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Dear Abby: I am an only child who has lived at home all her life – 44 years. My father recently passed away, so now it is just Mom and me. She has become extremely clingy. She is jealous of my friends and feels I must be with her for almost everything. What can I do? SQI think I should move out, but she will take it badly. Also, I’m concerned about her health. She’s 71, diabetic and has a heart condition. Is this a lost cause or is there hope?

Hoping in Florida

Dear Hoping: I agree that you should move. It would have been better had you cut the umbilical cord while your father was still alive, but better late than never.

Are there relatives or friends who can look in on your mother regularly? If there are, enlist their help. She should not be allowed to become isolated and solely dependent on one person. Look into grief support groups and other programs for seniors in your community.

If your mother needs a companion and your family finances allow it, hire someone to stay with her. It’s time you had a life of your own. Consider it the price of your freedom.

Dear Abby:: A few months ago, one of my best friends was dumped by his long-term boyfriend. I was shocked because everyone thought they were an ideal couple, and theirs was a relationship to model all of ours after.

A few days ago, my friend finally felt comfortable enough to confide that his ex had cheated on him with another friend of ours, which was another shock. Since then, I have been conflicted about how to act around the ex, whom I considered to be a good friend until this happened. I am tempted to lash out at him for hurting someone we care about, but I don’t want to add more drama.

We all are in undergrad together, so we see each other every day. It’s getting harder not to stick up for my friend at this point. How do I suppress my anger in order to be a friend to both of them, even if the ex may not deserve it?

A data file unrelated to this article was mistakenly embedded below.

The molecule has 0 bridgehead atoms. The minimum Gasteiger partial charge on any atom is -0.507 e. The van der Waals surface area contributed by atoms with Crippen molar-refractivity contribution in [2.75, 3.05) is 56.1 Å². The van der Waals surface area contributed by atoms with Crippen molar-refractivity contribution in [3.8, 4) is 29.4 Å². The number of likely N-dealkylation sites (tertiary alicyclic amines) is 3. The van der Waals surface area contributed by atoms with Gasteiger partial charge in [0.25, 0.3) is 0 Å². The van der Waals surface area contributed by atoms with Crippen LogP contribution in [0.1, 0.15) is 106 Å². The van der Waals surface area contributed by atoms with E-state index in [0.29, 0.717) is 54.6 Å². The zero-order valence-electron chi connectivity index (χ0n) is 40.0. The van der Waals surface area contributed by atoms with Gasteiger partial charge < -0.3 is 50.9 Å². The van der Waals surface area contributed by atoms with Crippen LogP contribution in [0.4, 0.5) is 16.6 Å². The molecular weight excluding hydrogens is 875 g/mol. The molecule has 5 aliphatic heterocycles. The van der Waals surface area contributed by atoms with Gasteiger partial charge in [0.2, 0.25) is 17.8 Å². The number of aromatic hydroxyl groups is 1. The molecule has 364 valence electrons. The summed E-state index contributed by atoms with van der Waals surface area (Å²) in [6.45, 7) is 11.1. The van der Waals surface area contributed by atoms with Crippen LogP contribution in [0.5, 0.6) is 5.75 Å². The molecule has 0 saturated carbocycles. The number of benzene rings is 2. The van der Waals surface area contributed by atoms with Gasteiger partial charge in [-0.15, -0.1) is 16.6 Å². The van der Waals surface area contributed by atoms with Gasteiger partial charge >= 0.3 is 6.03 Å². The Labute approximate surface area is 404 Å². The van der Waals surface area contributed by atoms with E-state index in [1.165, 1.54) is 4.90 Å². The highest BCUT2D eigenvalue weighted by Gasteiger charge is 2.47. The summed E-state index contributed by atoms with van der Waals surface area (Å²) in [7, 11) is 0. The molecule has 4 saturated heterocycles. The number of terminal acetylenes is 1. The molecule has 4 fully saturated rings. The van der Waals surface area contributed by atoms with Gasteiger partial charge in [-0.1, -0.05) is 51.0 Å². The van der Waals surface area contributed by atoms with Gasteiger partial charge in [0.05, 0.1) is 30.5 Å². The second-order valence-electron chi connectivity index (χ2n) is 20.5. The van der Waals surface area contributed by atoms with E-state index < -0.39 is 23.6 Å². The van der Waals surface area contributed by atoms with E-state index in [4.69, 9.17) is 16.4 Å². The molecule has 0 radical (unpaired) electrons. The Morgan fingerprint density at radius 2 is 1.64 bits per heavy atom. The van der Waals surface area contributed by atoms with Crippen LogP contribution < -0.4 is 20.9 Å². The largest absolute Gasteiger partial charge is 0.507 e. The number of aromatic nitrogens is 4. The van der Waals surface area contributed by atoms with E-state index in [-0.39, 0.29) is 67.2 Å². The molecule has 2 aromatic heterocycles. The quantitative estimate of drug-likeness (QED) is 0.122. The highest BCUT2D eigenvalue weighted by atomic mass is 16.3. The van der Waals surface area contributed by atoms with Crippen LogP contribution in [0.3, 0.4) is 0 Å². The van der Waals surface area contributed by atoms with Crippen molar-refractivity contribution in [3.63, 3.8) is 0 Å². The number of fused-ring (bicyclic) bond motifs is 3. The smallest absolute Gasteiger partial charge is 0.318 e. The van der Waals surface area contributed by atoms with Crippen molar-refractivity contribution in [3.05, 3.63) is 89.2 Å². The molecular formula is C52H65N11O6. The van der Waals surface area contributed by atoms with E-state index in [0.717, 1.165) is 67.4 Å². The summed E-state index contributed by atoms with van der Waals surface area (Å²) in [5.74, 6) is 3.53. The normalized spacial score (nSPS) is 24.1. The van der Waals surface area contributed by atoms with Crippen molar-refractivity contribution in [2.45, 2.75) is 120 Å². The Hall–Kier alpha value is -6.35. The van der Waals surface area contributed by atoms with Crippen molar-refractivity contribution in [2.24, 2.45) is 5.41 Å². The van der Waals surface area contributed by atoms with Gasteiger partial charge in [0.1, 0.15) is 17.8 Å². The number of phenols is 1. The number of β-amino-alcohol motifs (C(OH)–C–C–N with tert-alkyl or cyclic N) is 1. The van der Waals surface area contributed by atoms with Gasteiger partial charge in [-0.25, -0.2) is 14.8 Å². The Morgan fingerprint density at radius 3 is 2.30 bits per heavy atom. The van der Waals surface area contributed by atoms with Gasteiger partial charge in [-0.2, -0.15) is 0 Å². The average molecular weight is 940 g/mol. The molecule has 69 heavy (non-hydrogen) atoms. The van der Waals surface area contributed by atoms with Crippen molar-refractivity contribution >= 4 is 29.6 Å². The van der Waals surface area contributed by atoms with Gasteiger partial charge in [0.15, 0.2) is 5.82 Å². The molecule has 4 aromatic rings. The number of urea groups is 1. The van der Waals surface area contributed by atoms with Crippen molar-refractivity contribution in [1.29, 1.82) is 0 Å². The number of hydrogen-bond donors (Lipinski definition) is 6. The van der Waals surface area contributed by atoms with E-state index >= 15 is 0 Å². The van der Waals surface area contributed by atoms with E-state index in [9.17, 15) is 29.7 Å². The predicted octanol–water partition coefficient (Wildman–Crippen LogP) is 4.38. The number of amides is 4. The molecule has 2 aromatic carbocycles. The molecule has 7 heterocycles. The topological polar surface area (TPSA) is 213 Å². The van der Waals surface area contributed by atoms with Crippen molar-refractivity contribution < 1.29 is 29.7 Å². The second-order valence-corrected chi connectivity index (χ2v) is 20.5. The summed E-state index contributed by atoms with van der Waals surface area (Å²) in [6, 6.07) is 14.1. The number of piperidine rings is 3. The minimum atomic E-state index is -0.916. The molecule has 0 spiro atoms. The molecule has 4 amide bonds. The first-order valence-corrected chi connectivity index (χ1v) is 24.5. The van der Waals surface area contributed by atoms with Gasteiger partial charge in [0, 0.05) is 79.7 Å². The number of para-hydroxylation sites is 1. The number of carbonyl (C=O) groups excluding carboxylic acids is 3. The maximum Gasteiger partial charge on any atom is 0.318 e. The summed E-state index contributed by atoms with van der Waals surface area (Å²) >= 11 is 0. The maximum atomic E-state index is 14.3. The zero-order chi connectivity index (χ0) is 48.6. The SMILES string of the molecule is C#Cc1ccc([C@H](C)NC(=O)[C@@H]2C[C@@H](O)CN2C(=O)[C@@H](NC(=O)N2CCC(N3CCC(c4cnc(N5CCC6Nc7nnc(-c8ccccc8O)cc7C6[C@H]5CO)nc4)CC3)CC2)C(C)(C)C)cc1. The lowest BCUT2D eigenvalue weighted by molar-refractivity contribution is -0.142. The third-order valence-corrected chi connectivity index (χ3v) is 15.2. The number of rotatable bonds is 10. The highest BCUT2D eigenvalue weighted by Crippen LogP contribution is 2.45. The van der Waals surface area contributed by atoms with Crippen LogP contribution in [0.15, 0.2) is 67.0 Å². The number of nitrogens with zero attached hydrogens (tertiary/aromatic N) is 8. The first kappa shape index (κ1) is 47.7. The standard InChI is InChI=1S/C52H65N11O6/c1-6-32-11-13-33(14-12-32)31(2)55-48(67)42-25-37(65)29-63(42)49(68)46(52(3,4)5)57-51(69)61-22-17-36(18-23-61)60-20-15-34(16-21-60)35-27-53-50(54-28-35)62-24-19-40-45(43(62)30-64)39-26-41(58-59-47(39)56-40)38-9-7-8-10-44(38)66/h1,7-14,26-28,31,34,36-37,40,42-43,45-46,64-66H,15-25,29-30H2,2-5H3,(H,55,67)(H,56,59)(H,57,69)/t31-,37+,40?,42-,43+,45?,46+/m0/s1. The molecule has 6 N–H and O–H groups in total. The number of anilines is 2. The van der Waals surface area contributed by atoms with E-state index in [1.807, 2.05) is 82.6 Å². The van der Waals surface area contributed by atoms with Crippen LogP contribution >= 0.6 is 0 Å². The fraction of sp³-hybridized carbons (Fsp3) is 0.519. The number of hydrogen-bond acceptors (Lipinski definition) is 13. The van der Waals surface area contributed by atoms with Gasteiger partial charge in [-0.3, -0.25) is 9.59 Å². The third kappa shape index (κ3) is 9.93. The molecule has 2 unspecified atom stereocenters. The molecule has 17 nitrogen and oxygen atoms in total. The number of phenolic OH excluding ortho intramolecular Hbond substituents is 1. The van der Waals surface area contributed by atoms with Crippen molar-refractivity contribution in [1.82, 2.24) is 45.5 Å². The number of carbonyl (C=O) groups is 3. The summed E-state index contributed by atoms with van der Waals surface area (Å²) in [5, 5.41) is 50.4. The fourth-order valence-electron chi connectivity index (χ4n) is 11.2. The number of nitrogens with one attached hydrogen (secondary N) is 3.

Angry in the South

Dear Angry: A way to do that would be to remind yourself that there are usually two sides to a story. Bide your time and wait to see what happens. Whether you want to remain friends with the “cad” will become apparent with time. Remaining quiet may be the better choice, particularly if the “ideal couple” decides to reunite.

Dear Abby: I am a 60-year-old widow who wants to begin dating. I have some health problems, although they are neither fatal nor limit my energy. I have excellent insurance and the monetary resources for the needed treatment. I’m concerned that these conditions might scare off any suitors. How upfront must I be about them? I don’t intend to lie, but must I give an extensive medical disclosure on the first few dates?

Wants to be Upfront

Dear Wants: I don’t think your first conversations should include an “organ recital.” However, if a relationship appears to be blossoming into something more than social, the honest thing to do would be to disclose.

Dear Abby: At an amusement park recently, I was unable to win the woman I’m dating the oversized stuffed giraffe she desired. I tried valiantly. She forgave me, but I’m afraid she harbors more resentment than she let on. Since then her behavior has been peculiar. She emails me pictures of giraffes, stretches her neck to frightening lengths, and got a giraffe tattoo that extends from her wrist to her shoulder.

I know the ability to win a stuffed animal for a lover is a potent measure of a man’s worth. My failure has left my masculinity sagging. Is there anything I can do to reaffirm my manhood and salvage my relationship?

Prizeless in New York

Dear Prizeless: New York has several zoos; if you take your girlfriend to visit a real, live giraffe, it may raise your standing. I’m often asked if I can spot a fake letter. So I’m taking the opportunity to wish both of you an early happy April Fools’ Day! Your tale of woe is about as tall as the giraffe you didn’t win for your beloved.

To My Readers: A very Happy Easter to you all!

Love, Abby

Contact Dear Abby at DearAbby.com or P.O. Box 69440, Los Angeles, CA 90069.

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